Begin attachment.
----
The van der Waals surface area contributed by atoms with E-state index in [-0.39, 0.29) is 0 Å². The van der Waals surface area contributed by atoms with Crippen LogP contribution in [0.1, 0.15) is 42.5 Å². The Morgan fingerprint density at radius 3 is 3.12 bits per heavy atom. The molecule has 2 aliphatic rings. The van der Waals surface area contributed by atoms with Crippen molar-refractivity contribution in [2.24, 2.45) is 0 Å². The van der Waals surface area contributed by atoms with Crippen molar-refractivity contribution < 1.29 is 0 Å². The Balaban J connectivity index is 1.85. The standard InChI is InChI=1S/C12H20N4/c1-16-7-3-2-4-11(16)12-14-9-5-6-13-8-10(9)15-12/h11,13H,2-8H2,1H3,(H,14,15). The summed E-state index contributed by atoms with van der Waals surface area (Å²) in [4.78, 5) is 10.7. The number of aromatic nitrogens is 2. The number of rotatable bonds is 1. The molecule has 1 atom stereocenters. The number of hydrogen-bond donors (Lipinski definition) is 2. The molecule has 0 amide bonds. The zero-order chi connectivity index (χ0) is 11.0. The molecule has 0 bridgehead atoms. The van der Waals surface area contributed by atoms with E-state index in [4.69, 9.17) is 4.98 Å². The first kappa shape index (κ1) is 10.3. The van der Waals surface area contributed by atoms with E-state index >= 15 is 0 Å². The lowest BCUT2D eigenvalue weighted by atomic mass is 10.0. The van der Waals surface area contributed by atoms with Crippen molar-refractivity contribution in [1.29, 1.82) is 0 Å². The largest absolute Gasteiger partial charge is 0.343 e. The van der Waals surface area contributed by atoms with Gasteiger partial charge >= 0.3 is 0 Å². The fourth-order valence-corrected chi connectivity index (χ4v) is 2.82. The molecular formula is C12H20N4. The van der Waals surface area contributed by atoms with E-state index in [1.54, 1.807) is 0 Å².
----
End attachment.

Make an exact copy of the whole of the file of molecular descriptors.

The van der Waals surface area contributed by atoms with E-state index in [-0.39, 0.29) is 0 Å². The van der Waals surface area contributed by atoms with Crippen LogP contribution in [0.1, 0.15) is 42.5 Å². The Morgan fingerprint density at radius 3 is 3.12 bits per heavy atom. The molecule has 2 aliphatic rings. The van der Waals surface area contributed by atoms with Crippen molar-refractivity contribution in [2.24, 2.45) is 0 Å². The van der Waals surface area contributed by atoms with Crippen molar-refractivity contribution < 1.29 is 0 Å². The Balaban J connectivity index is 1.85. The standard InChI is InChI=1S/C12H20N4/c1-16-7-3-2-4-11(16)12-14-9-5-6-13-8-10(9)15-12/h11,13H,2-8H2,1H3,(H,14,15). The summed E-state index contributed by atoms with van der Waals surface area (Å²) in [4.78, 5) is 10.7. The number of aromatic nitrogens is 2. The number of rotatable bonds is 1. The molecule has 1 atom stereocenters. The number of hydrogen-bond donors (Lipinski definition) is 2. The molecule has 0 amide bonds. The zero-order chi connectivity index (χ0) is 11.0. The molecule has 0 bridgehead atoms. The van der Waals surface area contributed by atoms with E-state index in [4.69, 9.17) is 4.98 Å². The first kappa shape index (κ1) is 10.3. The van der Waals surface area contributed by atoms with E-state index >= 15 is 0 Å². The lowest BCUT2D eigenvalue weighted by atomic mass is 10.0. The van der Waals surface area contributed by atoms with Crippen molar-refractivity contribution in [1.29, 1.82) is 0 Å². The largest absolute Gasteiger partial charge is 0.343 e. The van der Waals surface area contributed by atoms with Gasteiger partial charge >= 0.3 is 0 Å². The fourth-order valence-corrected chi connectivity index (χ4v) is 2.82. The molecular formula is C12H20N4. The van der Waals surface area contributed by atoms with E-state index in [1.54, 1.807) is 0 Å².